Colton Moore defends his aggressive stances after being called out by Dade County commissioner

Colton Moore defends his aggressive stances after being called out by Dade County commissioner

February 28th, 2019 by Tyler Jett in Local Regional News

Staff photo by Erin O. Smith / Colton Moore, 24, looks back and forth between the three doors that serve as exits for the floor of the House of Representatives waiting for State Rep. John Deffenbaugh, R-Lookout Mountain, to exit during a dinner break Thursday, March 29, 2018 at the Georgia State Capitol in Atlanta, Ga. Moore will be running against Deffenbaugh in the upcoming race for District 1 and was invited by Deffenbaugh to the Capitol to shadow for a couple of days to learn what the job entails.

Photo by Erin O. Smith

After a Dade County, Georgia commissioner warned that some of his unorthodox decisions could indirectly hurt his constituents, state Rep. Colton Moore said he isn't going to change his ways.

Moore, R-Trenton, has made a name for himself in his freshman session by publicly bucking prominent Republicans — particularly House Speaker David Ralston. Moore's was one of two "no" votes against a resolution to name a new judicial complex after former Gov. Nathan Deal. Ralston sponsored the resolution. Last week, Moore was also one of 10 representatives who signed a resolution asking Ralston to step down.

In response, Dade County Commissioner Robert Goff told KWNTV in Trenton in an email that he worried Moore's actions could lead to less state funding for the community. In particular, Goff said county leaders could find themselves whiffing on grant applications.

"It wouldn't be the first time that's happened," Goff told the Times Free Press on Thursday. "That's for sure. It happens all the time when money is to be given out and you've got someone fighting the system and the powers. We tried to build a relationship [with state leaders]. And it seems like things he's done is not helping that relationship."

Goff, who has been a commissioner since 2009, did not point to any particular grant he thinks the county has received because of a good relationship with leaders in the capitol. He said he has never seen the county punished because of unpopular actions by a state lawmaker. But he would prefer the county's representative not take that kind of risk. He argued Moore should pick his spots, and said his attack on Ralston was "the straw to break the camel's back."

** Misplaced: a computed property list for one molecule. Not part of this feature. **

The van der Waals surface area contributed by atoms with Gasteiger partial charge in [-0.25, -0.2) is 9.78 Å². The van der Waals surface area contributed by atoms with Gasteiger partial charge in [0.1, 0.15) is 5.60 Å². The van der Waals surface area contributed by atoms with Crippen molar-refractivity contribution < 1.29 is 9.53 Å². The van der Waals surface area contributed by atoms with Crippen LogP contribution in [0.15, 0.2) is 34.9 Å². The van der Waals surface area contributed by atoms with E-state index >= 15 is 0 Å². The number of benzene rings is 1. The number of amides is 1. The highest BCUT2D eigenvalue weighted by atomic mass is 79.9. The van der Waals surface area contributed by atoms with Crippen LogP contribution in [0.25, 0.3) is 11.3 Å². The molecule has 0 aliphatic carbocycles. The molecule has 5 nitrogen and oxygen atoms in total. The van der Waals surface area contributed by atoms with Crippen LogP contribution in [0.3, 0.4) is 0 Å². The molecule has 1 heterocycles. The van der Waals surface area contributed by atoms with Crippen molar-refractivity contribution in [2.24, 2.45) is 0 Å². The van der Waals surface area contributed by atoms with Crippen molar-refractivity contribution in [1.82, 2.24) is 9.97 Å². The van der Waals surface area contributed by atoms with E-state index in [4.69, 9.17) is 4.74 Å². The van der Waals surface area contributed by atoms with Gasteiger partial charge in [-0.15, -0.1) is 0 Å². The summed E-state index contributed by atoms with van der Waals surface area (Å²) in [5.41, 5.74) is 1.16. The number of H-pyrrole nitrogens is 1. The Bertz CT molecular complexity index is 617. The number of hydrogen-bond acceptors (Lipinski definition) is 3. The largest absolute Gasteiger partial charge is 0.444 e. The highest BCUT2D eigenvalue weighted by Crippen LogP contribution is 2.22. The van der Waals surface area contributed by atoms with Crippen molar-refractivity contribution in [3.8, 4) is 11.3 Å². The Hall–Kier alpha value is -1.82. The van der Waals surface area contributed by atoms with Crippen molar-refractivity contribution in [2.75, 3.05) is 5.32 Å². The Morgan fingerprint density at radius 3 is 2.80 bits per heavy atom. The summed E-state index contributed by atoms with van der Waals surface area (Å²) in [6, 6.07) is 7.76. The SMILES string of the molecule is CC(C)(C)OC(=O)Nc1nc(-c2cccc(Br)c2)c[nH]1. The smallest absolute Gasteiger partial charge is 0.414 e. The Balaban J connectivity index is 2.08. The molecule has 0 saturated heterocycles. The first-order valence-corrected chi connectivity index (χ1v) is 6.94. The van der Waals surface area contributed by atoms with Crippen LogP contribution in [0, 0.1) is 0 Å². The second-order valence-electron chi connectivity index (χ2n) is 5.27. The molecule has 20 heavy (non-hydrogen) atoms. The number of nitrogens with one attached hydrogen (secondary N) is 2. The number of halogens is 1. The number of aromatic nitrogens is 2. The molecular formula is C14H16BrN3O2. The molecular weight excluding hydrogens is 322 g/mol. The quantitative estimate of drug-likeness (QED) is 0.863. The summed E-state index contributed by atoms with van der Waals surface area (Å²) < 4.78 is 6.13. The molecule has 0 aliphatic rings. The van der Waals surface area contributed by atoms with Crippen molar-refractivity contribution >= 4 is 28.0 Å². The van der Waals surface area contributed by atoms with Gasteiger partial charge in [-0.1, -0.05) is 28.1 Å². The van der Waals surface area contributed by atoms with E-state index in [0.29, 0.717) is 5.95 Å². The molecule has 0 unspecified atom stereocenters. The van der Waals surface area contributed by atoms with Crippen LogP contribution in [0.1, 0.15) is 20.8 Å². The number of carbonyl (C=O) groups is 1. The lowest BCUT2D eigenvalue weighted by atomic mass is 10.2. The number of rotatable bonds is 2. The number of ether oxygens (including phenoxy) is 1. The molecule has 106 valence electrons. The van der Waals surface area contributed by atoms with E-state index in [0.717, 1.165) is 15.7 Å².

"Choose your fights," he said. "Choose your battles."

Moore told the Times Free Press he does not believe his actions will cost Northwest Georgia state money. In the counties of Catoosa, Chattooga, Dade, Gordon, Murray, Walker and Whitfield in November, Gov. Brian Kemp earned 82,800 votes, about 80 percent of the electorate in the region.

Statewide, Kemp beat Democrat Stacey Abrams by about 54,000 votes.

"[Goff] needs to remember that there's a new governor in town," Moore said. "His name is Brian Kemp. I don't think the governor is going to leave District 1 or Dade County behind."

Goff said his criticism is not a personal attack, that he would critique any freshman lawmaker who picked fights with the speaker of the house. It's not clear whether Goff's feelings are the consensus among Dade County's local lawmakers. No other commissioner returned a call seeking comment Thursday. (No member of the county school board returned calls for comment Monday, after Moore announced he would not introduce a referendum to put a cap on homestead exemption for property taxes, despite a request from the board.)

When asked by KWNTV if Moore would cost the community state funding, County Executive Ted Rumley said, "We won't know for the next few months."

Responding to Goff's criticisms, Moore defended his latest attack on Ralston. The speaker was the subject of an Atlanta Journal-Constitution and Channel 2 Action News investigation two weeks ago that examined his use of a law that lets him delay court cases. Ralston, an attorney, has called on the law 57 times over two years to push back dates in his clients' cases — even when the state Legislature is not in session.

On Monday, Ralston defended his right to use that law. At the same time, he called for a bipartisan committee to study the legislation and recommend potential changes.

On Feb. 22, Moore and nine other Republicans signed a resolution calling for Ralston to resign. Moore also wrote a letter to Ralston, asking him to consider stepping back from his legal practice. He told the Times Free Press he felt Ralston caused pain to his clients' accusers, delaying their days in court for too long.

"I don't think [Goff] could imagine if he was the father of a rape victim," Moore said. "The only person that can elect the speaker are the House of Representatives. I hope, if he was a representative, he would have the same moral opposition. Morality and the law do not always equate."

Contact staff writer Tyler Jett at 423-757-6476 or tjett@timesfreepress.com. Follow him on Twitter @LetsJett.


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